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I am writing a Python GTK application for studying some sort of math data. The main script has a single class with only three methods: __INIT__, main(self) for starting the loop and delete_event for killing it.

__INIT__ creates the GUI, which includes a TextBuffer and TextView widgets so that the analysis functions (defined on a separate functions.py module) can output their results to a common log/message area. A relevant extract follows:

include module functions(.py)


class TURING:

  def __init__(self):

    self.window = gtk.Window(gtk.WINDOW_TOPLEVEL)


    self.logscroll = gtk.ScrolledWindow()
    self.logscroll.set_policy(gtk.POLICY_AUTOMATIC, gtk.POLICY_AUTOMATIC)

    self.logbuffer = gtk.TextBuffer()

    self.logpage = gtk.TextView(self.logbuffer)


    enditer = self.logbuffer.get_end_iter()
    self.logbuffer.insert(enditer, 'Welcome!')


  def main(self):

if __name__ == "__main__":
  turing = TURING()

The intermediate two lines successfully print a welcome message onto the message area defined by self.logpage.

Now, one of the functions in method functions checks whether the database is up to date and if not asks the user to load a new batch of raw data.

One way of doing this is to include a menu item that triggers that function, like this:

item_dataCheck.connect("activate", functions.data_check, '')

functions.data_check runs fine however when it tries to write its output to self.logbuffer an error is thrown complaining that menu item item_dataCheck has no property logbuffer. The offending code is

 enditer = self.logbuffer.get_end_iter()
 self.logbuffer.insert(enditer, 'Please update the database.')

Obviously the name self is representing the widget that invoked the function, viz., item_dataCheck. My question is how can I from functions.data_check refer directly to logbuffer as a member of the turing instance of the TURING class. I tried to write

 enditer = turing.logbuffer.get_end_iter()
 turing.logbuffer.insert(enditer, 'Please update the database.')

but that's is not working. I have tried hard to find a solution but with no success.

I believe the matter is quite trivial and I know I still have some serious conceptual problems with Python and OOP, but any help will be heartly appreciated. (I started out card punching Fortran programs on a Burroughs mainframe, so I could count on some community mercy...)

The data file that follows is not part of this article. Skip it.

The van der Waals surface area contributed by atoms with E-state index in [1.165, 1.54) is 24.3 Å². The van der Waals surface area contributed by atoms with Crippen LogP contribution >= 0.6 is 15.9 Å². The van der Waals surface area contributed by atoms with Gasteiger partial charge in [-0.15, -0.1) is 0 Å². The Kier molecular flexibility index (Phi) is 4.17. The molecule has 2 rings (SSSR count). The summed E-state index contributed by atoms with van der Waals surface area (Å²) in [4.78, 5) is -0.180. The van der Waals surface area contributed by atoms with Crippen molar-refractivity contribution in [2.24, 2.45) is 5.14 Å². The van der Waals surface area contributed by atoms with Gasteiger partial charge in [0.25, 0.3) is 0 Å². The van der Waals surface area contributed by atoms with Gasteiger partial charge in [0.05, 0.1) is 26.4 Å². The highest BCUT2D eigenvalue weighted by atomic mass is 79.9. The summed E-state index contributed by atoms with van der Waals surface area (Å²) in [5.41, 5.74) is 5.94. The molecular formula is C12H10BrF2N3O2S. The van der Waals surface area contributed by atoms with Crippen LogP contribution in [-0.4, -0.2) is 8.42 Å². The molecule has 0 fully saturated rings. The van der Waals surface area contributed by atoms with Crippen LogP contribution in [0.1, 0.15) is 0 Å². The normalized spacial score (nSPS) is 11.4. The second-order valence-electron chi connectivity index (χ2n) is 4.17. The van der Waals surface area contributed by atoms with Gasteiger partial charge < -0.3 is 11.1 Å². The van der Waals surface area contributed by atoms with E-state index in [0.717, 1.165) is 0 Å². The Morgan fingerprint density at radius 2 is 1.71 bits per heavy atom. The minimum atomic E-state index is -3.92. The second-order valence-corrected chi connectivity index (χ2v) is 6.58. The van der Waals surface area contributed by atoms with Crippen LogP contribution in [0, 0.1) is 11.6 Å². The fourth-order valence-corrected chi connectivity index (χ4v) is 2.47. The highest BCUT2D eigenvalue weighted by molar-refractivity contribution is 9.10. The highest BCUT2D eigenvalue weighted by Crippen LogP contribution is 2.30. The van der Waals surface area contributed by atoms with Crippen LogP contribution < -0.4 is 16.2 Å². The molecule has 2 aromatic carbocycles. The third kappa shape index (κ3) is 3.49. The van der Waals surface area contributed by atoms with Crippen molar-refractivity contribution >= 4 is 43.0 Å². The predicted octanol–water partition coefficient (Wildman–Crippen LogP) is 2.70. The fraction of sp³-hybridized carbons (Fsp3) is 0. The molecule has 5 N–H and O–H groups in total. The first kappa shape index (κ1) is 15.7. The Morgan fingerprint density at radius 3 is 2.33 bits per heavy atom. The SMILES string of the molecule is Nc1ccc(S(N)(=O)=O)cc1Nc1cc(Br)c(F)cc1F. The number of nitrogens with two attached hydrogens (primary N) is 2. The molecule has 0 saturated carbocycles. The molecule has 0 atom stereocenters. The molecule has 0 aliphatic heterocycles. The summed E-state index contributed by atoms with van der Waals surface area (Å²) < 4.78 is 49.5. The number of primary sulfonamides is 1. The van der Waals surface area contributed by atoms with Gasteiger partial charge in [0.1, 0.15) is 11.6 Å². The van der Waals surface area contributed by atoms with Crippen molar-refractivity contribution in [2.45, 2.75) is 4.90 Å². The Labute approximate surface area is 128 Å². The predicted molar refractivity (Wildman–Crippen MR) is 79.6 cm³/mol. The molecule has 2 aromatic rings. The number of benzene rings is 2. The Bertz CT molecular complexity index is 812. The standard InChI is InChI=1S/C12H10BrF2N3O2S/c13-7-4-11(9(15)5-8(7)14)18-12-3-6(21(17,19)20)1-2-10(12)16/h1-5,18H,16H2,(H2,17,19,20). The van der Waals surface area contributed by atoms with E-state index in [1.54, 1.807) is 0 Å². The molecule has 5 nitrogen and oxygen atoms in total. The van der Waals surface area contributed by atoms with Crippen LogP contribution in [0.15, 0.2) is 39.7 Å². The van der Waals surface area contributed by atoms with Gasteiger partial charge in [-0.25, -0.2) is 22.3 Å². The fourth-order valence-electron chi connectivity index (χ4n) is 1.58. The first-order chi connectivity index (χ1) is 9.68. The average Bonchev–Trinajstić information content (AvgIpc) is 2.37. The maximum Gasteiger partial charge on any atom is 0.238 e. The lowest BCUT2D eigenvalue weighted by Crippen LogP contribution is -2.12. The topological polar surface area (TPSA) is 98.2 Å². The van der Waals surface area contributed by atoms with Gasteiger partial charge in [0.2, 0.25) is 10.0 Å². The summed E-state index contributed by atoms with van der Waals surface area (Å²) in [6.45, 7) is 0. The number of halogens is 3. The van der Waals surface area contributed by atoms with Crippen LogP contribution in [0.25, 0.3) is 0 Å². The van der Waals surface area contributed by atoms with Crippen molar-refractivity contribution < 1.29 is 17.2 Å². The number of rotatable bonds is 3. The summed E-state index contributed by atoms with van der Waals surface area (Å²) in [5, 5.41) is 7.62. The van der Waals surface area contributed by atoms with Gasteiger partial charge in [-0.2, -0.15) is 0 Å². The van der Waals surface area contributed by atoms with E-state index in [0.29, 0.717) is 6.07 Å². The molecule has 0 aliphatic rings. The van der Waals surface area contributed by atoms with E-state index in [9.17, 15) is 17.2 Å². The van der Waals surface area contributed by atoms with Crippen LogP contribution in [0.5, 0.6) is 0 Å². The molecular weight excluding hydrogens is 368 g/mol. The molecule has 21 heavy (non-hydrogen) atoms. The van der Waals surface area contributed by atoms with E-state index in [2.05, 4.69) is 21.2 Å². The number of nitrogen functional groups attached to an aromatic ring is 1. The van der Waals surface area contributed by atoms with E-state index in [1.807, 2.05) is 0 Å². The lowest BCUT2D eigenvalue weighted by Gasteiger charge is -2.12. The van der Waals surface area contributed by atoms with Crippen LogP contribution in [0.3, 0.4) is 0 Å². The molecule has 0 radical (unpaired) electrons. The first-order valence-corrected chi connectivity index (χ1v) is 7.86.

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1 Answer 1

You can provide additional arguments when connecting signals to functions or methods. So your handler functions.data_check can accept extra arguments apart from self:

def data_check(self, logbuffer):
    # ...

Then, you can connect with arguments:

item_dataCheck.connect("activate", functions.data_check, logbuffer)

Also, the self parameter is normally used as the first parameter in method definitions. This is a very strong convention so you should use obj or something similar instead. Specially since your signal handlers may be methods too; in which case you could mess it up with its arguments.

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Hi and thanks.I see what you mean but still do not understand how to make data_check realize that logbuffer belongs to the instance turing of the TURING class. –  user1106979 Apr 20 '12 at 14:25
@user1106979: Python is a dynamic language, there type of a variable is only known at run time, so you normally don't worry what type an object has as long as it provides the interface you need. However, if you need to check the type of an object, you can use isinstance() –  C2H5OH Apr 21 '12 at 12:46

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